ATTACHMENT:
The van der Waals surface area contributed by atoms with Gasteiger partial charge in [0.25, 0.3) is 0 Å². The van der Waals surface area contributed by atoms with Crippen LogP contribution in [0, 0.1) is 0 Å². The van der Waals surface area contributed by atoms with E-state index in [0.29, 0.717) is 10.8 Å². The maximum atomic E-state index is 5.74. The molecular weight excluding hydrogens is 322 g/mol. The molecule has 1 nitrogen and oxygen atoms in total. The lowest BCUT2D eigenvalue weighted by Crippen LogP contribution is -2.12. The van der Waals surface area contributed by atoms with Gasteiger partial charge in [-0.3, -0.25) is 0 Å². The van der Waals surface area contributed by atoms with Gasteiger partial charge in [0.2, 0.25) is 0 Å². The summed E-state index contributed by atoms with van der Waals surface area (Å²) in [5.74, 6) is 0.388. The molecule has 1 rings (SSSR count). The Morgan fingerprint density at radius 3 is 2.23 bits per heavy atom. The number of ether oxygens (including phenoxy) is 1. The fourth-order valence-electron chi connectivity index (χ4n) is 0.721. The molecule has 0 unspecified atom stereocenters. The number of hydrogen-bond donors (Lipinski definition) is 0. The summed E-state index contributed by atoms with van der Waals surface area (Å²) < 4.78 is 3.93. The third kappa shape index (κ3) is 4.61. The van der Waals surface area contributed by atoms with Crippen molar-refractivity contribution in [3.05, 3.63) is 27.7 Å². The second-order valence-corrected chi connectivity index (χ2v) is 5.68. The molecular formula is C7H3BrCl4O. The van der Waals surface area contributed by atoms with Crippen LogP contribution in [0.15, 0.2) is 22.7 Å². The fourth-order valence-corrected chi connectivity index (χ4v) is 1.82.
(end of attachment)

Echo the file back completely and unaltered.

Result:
The van der Waals surface area contributed by atoms with Gasteiger partial charge in [0.25, 0.3) is 0 Å². The van der Waals surface area contributed by atoms with Crippen LogP contribution in [0, 0.1) is 0 Å². The van der Waals surface area contributed by atoms with E-state index in [0.29, 0.717) is 10.8 Å². The maximum atomic E-state index is 5.74. The molecular weight excluding hydrogens is 322 g/mol. The molecule has 1 nitrogen and oxygen atoms in total. The lowest BCUT2D eigenvalue weighted by Crippen LogP contribution is -2.12. The van der Waals surface area contributed by atoms with Gasteiger partial charge in [-0.3, -0.25) is 0 Å². The van der Waals surface area contributed by atoms with Gasteiger partial charge in [0.2, 0.25) is 0 Å². The summed E-state index contributed by atoms with van der Waals surface area (Å²) in [5.74, 6) is 0.388. The molecule has 1 rings (SSSR count). The Morgan fingerprint density at radius 3 is 2.23 bits per heavy atom. The number of ether oxygens (including phenoxy) is 1. The fourth-order valence-electron chi connectivity index (χ4n) is 0.721. The molecule has 0 unspecified atom stereocenters. The number of hydrogen-bond donors (Lipinski definition) is 0. The summed E-state index contributed by atoms with van der Waals surface area (Å²) < 4.78 is 3.93. The third kappa shape index (κ3) is 4.61. The van der Waals surface area contributed by atoms with Crippen molar-refractivity contribution in [3.05, 3.63) is 27.7 Å². The second-order valence-corrected chi connectivity index (χ2v) is 5.68. The molecular formula is C7H3BrCl4O. The van der Waals surface area contributed by atoms with Crippen LogP contribution in [0.15, 0.2) is 22.7 Å². The fourth-order valence-corrected chi connectivity index (χ4v) is 1.82.